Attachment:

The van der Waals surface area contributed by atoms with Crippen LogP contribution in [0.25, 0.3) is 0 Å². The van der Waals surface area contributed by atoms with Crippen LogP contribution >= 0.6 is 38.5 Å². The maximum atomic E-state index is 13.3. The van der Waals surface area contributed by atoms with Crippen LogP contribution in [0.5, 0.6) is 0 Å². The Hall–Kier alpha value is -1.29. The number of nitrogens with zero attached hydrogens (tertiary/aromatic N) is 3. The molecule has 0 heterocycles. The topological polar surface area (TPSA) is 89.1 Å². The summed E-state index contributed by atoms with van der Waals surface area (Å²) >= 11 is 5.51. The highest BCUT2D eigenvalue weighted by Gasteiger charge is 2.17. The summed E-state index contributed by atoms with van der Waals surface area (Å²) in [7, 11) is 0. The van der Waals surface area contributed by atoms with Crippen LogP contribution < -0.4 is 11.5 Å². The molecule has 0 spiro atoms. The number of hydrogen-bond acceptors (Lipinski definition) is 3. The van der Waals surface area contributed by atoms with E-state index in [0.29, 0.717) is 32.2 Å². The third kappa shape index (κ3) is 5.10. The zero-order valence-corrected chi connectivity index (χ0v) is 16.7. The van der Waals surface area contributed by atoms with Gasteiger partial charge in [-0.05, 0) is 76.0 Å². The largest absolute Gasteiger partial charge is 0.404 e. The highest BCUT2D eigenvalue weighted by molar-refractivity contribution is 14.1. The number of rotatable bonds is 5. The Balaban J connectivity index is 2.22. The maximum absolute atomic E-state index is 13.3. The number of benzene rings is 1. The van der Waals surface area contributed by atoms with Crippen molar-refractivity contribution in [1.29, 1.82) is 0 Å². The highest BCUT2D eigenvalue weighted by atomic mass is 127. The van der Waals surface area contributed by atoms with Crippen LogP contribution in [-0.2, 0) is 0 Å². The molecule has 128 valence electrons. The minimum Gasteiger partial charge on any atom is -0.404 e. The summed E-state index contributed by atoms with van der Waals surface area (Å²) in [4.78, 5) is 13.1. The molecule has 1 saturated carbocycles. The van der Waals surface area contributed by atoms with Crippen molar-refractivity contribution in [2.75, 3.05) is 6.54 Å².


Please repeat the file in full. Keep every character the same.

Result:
The van der Waals surface area contributed by atoms with Crippen LogP contribution in [0.25, 0.3) is 0 Å². The van der Waals surface area contributed by atoms with Crippen LogP contribution >= 0.6 is 38.5 Å². The maximum atomic E-state index is 13.3. The van der Waals surface area contributed by atoms with Crippen LogP contribution in [0.5, 0.6) is 0 Å². The Hall–Kier alpha value is -1.29. The number of nitrogens with zero attached hydrogens (tertiary/aromatic N) is 3. The molecule has 0 heterocycles. The topological polar surface area (TPSA) is 89.1 Å². The summed E-state index contributed by atoms with van der Waals surface area (Å²) >= 11 is 5.51. The highest BCUT2D eigenvalue weighted by Gasteiger charge is 2.17. The summed E-state index contributed by atoms with van der Waals surface area (Å²) in [7, 11) is 0. The van der Waals surface area contributed by atoms with Crippen LogP contribution < -0.4 is 11.5 Å². The molecule has 0 spiro atoms. The number of hydrogen-bond acceptors (Lipinski definition) is 3. The van der Waals surface area contributed by atoms with E-state index in [0.29, 0.717) is 32.2 Å². The third kappa shape index (κ3) is 5.10. The zero-order valence-corrected chi connectivity index (χ0v) is 16.7. The van der Waals surface area contributed by atoms with Gasteiger partial charge in [-0.05, 0) is 76.0 Å². The largest absolute Gasteiger partial charge is 0.404 e. The highest BCUT2D eigenvalue weighted by molar-refractivity contribution is 14.1. The number of rotatable bonds is 5. The Balaban J connectivity index is 2.22. The maximum absolute atomic E-state index is 13.3. The number of benzene rings is 1. The van der Waals surface area contributed by atoms with Crippen molar-refractivity contribution in [1.29, 1.82) is 0 Å². The highest BCUT2D eigenvalue weighted by atomic mass is 127. The van der Waals surface area contributed by atoms with Crippen LogP contribution in [-0.2, 0) is 0 Å². The molecule has 128 valence electrons. The minimum Gasteiger partial charge on any atom is -0.404 e. The summed E-state index contributed by atoms with van der Waals surface area (Å²) in [4.78, 5) is 13.1. The molecule has 1 saturated carbocycles. The van der Waals surface area contributed by atoms with Crippen molar-refractivity contribution in [2.75, 3.05) is 6.54 Å².